I thus realised I had unconsciously plagiarised the terms. I wrote to Andy to apologise (Paul and Tony, sadly, had already died). However, between 1993 and 2010 (Butler and Harley, 2010) the terms appear to have disappeared in the context of climate change and health, although an edited book (McMichael et al., 1996) and an IPCC chapter (Confalonieri et al., 2007) hinted at the third category of effects. Our paper in 2005 (published in an ecology journal) expanded the framework by adding a fourth scale of consequences which we called “global systems failure” (Butler et al., 2005). (It used other words for primary, secondary and tertiary, but the concepts were similar). I later self-censored this fourth concept, because, for over a decade, I felt that it was too controversial for most reviewers and editors to accept, especially in health circles. This second edition, however, includes a chapter on collapse in the tertiary category.  
Climate change and planetary health
The most succinct definition of planetary health is the “health of civilization and the state of the natural systems on which it depends” (Whitmee et al., 2015). This definition is clearly related to the scope of this book, and some readers may wonder if the book’s title should have been altered to reflect this. There are several reasons the book’s title remains unchanged. One is to reflect the substantial overlap of authors and subjects with the first edition. Another is that climate change is an important component of planetary health; a title that included both terms (e.g. “Climate change and planetary health”) would involve redundancies. But, beyond that, global health (although, like planetary health, of rather recent coinage and uncertain shelf life) does not fully overlap with planetary health. Chapter x, the updated version of the titular chapter from the first edition, explores this topic in more detail, and is now called “climate change, global health and planetary health”.
Otherwise, the book has some different authors and some additional chapters, with the introductory section especially expanded. My sincere thanks are extended to both new and returning authors. I apologise for contributing to so many chapters. This largely reflects the difficulty of recruiting authors; in this era of lingering neoliberalism the topic remains sadly under-funded, and the effort of publishing chapters sadly under-appreciated. However, as we drift, seemingly helplessly, towards a “four degree world” (or worse) there is a greater appreciation of the importance of this topic among younger people, and my hope is that this book will be a valuable resource, for the young, for their teachers, and for the young at heart and for all care about social and environmental justice on the only planet that will have us.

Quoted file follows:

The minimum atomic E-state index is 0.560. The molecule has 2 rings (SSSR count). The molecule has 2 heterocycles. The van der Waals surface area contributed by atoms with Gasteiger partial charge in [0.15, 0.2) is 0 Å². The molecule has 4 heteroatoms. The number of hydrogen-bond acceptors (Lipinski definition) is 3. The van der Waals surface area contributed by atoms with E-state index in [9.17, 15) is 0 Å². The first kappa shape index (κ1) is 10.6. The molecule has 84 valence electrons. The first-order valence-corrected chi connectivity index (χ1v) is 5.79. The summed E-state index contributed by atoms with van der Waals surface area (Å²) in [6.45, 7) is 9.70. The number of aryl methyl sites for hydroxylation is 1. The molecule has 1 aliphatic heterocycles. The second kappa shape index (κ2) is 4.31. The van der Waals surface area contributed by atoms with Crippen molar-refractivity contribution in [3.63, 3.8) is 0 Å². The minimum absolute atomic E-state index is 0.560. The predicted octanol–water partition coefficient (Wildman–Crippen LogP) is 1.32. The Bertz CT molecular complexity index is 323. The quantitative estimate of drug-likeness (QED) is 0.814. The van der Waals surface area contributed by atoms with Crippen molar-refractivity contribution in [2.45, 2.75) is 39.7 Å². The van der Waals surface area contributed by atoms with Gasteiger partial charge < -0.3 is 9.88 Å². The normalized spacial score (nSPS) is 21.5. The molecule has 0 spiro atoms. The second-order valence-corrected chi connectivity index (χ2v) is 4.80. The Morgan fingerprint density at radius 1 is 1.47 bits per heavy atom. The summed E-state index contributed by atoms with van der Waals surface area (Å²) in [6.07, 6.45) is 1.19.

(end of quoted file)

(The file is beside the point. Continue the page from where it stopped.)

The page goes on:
Butler, C. D. 2018. Climate change, health and existential risks to civilization: a comprehensive review (1989-2013). International Journal of Environmental Research and Public Health, 15, 2266, doi: 10.3390/ijerph15102266
Butler, C. D., Corvalan, C. F. & Koren, H. S. 2005. Human health, well-being and global ecological scenarios. Ecosystems, 8, 153-162, doi:.
Butler, C. D. & Harley, D. 2010. The climate crisis, global health, and the medical response Postgraduate Medical Journal, 86, 230-234, doi: 10.1136/pgmj.2009.082727.
Confalonieri, U., Menne, B., Akhtar, R., et al. 2007. Human health. In: Parry, M. L., Canziani, O. F., Palutikof, J. P., et al. (eds.) Climate Change 2007: Impacts, Adaptation and Vulnerability. Contribution of Working Group II to the Fourth Assessment Report of the Intergovernmental Panel on Climate Change. Cambridge, UK,: Cambridge University Press.